John Wesley was concerned that Christian faith undermines itself due to the increasing wealth of adherents. As Christ-followers gave up costly vices and began to live more frugally, their wealth increased. Unfortunately, that brought new temptations of costly clothing, richer dwellings, frivolous entertainment, and so on.
This is very much the conundrum facing many Christians in the West today. By global standards, many of us are wealthy. Even within our own context, many have increasingly expensive homes, automobiles, furnishings, and sumptuous meals. We have more than met our needs. We live in abundance and buy into a false gospel that says we deserve it.
God chose Israel, not because they were better than anyone else, but as an isolated nation through whom He could make a name for Himself. God had been and continues to work outside Israel (and now the church), often blessing the righteous to advance His agenda of transforming the world.
But wealth may be one of the greatest traps we can fall in to. We work hard, we plan and are prudent with our resources, we live well . . . and see it all as somehow something we deserve. But we thank God for blessing us for our diligence and call our part “being faithful.” But our faithfulness tends to stop at our front door.
The average giving in churches in the United States is something around three per cent. Imagine the good that churches could do in their own communities and around the world if we simply adhered to the ten percent tithe. That does not touch the potential if we were to give sacrificially (the hallmark of God’s love in His work on the Cross).
Part of the problem in the past has been ignorance. We were not aware of global conditions, of regional wars, large-scale disasters, and abject poverty that continue to plague whole nations. But now, via electronic communications, God is laying the world at our doorstep and challenges us anew, albeit in suffering silence, to ask ourselves, “Am I my brothers keeper?”
Acts 2:44–45 speaks of the church having “all things in common” and “sharing as anyone had need.” Right now, even in our context there are thousands of Christians without jobs. How often, and to what depth, are the members of their churches aware or addressing the needs of those families? Unemployment has dipped to about 8.5% recently. That means 91.5% are employed. Even if we double the official rate, taking into account those who are no longer able to draw unemployment, 83% are still employed. Can four help take care of the one?
If we expand globally, our conviction should deepen. Our standard of living is still that to which much of the world can only dream to achieve. There are orphans in Indian and African facilities who remain unsponsored, often for as little as $25.00 or $30.00 a month to provide clothing, housing, education, and healthcare. There are millions unemployed who might be helped to build their local economies if even a small portion of Western portfolios were re-directed into small business, micro-venture funds (some even paying an annual return, albeit lower than optimizing a blue chip mix).
The church is faced with perhaps the greatest opportunity in history to be a witness to the glory of God. If we can strategize how to move capital into the communities of greatest need (both foreign and domestic) while also creating mechanisms designed to improve the odds of success (especially skills training and access to pertinent information), all boats can rise.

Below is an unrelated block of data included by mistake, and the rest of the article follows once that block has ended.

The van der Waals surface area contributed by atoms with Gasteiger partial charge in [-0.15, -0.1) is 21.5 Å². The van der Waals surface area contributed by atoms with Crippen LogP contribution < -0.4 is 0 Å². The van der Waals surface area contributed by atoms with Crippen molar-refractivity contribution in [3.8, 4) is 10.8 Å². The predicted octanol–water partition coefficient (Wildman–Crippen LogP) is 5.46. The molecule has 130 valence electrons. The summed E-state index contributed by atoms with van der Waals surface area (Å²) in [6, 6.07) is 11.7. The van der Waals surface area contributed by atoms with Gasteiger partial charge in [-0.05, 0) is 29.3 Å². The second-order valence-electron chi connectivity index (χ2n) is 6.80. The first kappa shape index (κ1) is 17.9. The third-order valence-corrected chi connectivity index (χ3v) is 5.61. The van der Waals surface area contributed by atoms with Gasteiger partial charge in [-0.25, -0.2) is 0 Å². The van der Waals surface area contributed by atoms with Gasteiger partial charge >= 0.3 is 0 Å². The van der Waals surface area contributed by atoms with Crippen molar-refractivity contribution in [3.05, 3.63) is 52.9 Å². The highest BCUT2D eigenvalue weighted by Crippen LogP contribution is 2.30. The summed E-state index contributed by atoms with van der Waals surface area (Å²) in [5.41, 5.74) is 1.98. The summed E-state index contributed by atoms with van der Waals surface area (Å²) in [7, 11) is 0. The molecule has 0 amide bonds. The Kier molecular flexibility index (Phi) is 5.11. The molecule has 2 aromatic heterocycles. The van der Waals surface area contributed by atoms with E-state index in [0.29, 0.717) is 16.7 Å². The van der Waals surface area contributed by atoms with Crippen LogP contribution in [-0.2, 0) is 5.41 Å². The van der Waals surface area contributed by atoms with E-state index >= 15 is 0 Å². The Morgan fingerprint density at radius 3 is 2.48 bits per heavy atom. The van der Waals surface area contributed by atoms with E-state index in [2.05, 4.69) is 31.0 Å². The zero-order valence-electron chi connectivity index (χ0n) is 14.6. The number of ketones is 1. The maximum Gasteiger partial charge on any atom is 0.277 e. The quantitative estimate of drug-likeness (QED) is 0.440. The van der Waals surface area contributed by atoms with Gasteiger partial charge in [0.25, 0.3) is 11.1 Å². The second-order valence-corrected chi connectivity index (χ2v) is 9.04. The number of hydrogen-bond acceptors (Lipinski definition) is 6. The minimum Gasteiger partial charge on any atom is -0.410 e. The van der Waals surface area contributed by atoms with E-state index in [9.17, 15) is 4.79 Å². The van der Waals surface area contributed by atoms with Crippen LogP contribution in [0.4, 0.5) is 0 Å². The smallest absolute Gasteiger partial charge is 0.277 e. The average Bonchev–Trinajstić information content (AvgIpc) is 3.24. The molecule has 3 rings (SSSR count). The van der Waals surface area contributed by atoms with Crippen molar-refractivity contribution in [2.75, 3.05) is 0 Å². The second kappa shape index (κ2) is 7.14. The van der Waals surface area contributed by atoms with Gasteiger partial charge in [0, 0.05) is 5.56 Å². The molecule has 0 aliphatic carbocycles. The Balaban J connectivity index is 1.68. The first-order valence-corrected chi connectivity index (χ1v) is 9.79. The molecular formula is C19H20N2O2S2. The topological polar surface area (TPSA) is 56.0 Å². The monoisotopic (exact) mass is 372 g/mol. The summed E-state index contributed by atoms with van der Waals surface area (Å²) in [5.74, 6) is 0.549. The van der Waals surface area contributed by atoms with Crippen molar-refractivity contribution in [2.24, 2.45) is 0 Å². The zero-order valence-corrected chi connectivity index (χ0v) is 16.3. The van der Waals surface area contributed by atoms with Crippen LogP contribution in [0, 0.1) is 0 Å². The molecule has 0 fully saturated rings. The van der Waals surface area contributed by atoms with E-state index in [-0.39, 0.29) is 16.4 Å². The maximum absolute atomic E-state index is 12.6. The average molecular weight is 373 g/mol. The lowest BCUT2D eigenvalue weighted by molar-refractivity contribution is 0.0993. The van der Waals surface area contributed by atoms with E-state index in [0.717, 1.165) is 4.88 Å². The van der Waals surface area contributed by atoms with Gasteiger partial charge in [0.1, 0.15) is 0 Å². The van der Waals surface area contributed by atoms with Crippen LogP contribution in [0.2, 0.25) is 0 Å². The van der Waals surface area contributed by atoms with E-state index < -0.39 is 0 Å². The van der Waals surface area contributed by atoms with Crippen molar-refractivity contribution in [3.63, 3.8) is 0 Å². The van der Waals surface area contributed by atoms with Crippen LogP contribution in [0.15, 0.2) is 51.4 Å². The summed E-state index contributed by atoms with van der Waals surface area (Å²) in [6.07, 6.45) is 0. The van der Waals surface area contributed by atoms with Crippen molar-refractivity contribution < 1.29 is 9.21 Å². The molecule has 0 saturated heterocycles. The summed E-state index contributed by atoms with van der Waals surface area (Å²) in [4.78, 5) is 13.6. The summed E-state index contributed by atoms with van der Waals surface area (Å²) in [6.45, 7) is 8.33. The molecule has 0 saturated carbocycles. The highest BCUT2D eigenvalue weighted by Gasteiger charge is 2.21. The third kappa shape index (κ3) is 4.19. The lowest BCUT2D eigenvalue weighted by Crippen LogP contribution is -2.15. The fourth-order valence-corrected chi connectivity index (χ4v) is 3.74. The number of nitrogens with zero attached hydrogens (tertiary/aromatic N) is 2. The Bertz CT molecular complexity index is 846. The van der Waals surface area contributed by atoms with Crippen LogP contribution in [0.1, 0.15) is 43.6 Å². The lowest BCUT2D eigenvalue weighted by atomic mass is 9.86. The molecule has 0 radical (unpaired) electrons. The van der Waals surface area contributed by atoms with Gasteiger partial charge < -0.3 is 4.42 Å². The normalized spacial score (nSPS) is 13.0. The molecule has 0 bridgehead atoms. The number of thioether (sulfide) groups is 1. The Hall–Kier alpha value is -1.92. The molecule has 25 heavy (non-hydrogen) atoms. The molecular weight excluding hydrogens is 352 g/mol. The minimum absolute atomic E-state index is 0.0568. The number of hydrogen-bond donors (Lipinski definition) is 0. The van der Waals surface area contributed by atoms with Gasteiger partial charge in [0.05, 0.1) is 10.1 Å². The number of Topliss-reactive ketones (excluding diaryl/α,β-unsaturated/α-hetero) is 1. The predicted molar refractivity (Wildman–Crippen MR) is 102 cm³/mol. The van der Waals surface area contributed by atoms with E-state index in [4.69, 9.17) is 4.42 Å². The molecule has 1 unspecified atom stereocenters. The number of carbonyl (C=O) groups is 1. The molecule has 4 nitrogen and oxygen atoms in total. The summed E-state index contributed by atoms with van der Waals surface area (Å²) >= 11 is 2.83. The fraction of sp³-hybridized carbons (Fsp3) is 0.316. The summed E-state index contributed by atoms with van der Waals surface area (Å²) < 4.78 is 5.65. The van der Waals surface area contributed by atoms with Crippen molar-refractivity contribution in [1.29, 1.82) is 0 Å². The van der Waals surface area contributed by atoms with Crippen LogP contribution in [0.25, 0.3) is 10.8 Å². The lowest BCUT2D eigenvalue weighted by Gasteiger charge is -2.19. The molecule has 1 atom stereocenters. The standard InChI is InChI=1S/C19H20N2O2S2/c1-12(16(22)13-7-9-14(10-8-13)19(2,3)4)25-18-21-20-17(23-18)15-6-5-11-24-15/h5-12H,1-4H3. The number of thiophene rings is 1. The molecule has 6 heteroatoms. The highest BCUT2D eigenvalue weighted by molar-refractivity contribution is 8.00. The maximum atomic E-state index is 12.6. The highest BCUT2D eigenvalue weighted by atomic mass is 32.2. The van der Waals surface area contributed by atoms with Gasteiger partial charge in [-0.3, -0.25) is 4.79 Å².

If the church will truly reach out to minister to the economic needs of its own, the world will see what Jesus said about them “knowing we are His followers by our love for one another” (John 13:35). James was absolutely right when he said that it is not enough to say “Go in peace, be warmed and be filled,” if we do not make accommodation for actually meeting their needs.
Will we take all this into consideration as admonition from God to step up and begin to be the followers and church we claim to be, or will we remain complacent, underfunding ministries and outreach to those in real need while we wallow in our comfort zones?
This essay will likely anger some, saying that I have resorted to manipulation and guilt. I would argue that I have only resorted to the directives of justice and righteousness of the Bible we claim to uphold and the leading of the God we claim to worship. This journey has been difficult for me. I have historically worked very hard to provide well for myself. God, in His wisdom, has chosen this season to re-direct my thinking.
I have chosen recently to focus on two passages from Scripture that speak to our needs and wants.
Psalm 37:4 – “Delight yourself in the Lord and He will give you the desires of your heart,” and Matthew 6:33 – “Seek first the kingdom of God and His righteousness, and all these things (our necessities) will be added to you.”
Many will read these verses and delight in God’s promises to not only meet our needs but to give us the desires of our hearts. The real focus is to re-orient ourselves to the opening phrases, “delight yourself in the Lord” and “seek first the kingdom of God and His righteousness.”
If we have any wonder why our possessions cause us so much worry and demand so much time and money to care for; if we wonder why the church in the United States is struggling to fulfill its mandate to lead social and political change; if we wonder . . .
The answer is most likely that we have focused first on our needs and desires rather than seeking to glorify God, willingly living in humility and with an attitude of servitude toward God and others.